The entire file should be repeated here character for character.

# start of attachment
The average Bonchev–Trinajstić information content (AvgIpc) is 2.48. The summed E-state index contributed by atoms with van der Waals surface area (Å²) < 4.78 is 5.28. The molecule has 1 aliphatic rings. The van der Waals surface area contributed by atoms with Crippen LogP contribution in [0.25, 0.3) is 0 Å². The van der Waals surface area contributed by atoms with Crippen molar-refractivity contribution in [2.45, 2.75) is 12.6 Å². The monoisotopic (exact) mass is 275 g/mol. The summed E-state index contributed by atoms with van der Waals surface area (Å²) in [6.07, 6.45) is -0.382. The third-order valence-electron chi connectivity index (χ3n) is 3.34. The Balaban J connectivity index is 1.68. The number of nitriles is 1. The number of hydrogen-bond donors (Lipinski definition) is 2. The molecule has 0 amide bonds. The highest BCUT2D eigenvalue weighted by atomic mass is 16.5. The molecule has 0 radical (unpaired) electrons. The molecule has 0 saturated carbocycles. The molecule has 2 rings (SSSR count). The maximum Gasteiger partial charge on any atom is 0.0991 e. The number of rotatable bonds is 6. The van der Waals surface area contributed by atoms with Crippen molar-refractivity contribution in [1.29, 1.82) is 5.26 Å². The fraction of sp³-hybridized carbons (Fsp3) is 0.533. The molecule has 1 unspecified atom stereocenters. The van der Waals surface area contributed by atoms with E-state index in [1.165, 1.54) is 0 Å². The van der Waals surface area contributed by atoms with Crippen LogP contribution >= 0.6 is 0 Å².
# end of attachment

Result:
The average Bonchev–Trinajstić information content (AvgIpc) is 2.48. The summed E-state index contributed by atoms with van der Waals surface area (Å²) < 4.78 is 5.28. The molecule has 1 aliphatic rings. The van der Waals surface area contributed by atoms with Crippen LogP contribution in [0.25, 0.3) is 0 Å². The van der Waals surface area contributed by atoms with Crippen molar-refractivity contribution in [2.45, 2.75) is 12.6 Å². The monoisotopic (exact) mass is 275 g/mol. The summed E-state index contributed by atoms with van der Waals surface area (Å²) in [6.07, 6.45) is -0.382. The third-order valence-electron chi connectivity index (χ3n) is 3.34. The Balaban J connectivity index is 1.68. The number of nitriles is 1. The number of hydrogen-bond donors (Lipinski definition) is 2. The molecule has 0 amide bonds. The highest BCUT2D eigenvalue weighted by atomic mass is 16.5. The molecule has 0 radical (unpaired) electrons. The molecule has 0 saturated carbocycles. The molecule has 2 rings (SSSR count). The maximum Gasteiger partial charge on any atom is 0.0991 e. The number of rotatable bonds is 6. The van der Waals surface area contributed by atoms with Crippen molar-refractivity contribution in [1.29, 1.82) is 5.26 Å². The fraction of sp³-hybridized carbons (Fsp3) is 0.533. The molecule has 1 unspecified atom stereocenters. The van der Waals surface area contributed by atoms with E-state index in [1.165, 1.54) is 0 Å². The van der Waals surface area contributed by atoms with Crippen LogP contribution >= 0.6 is 0 Å².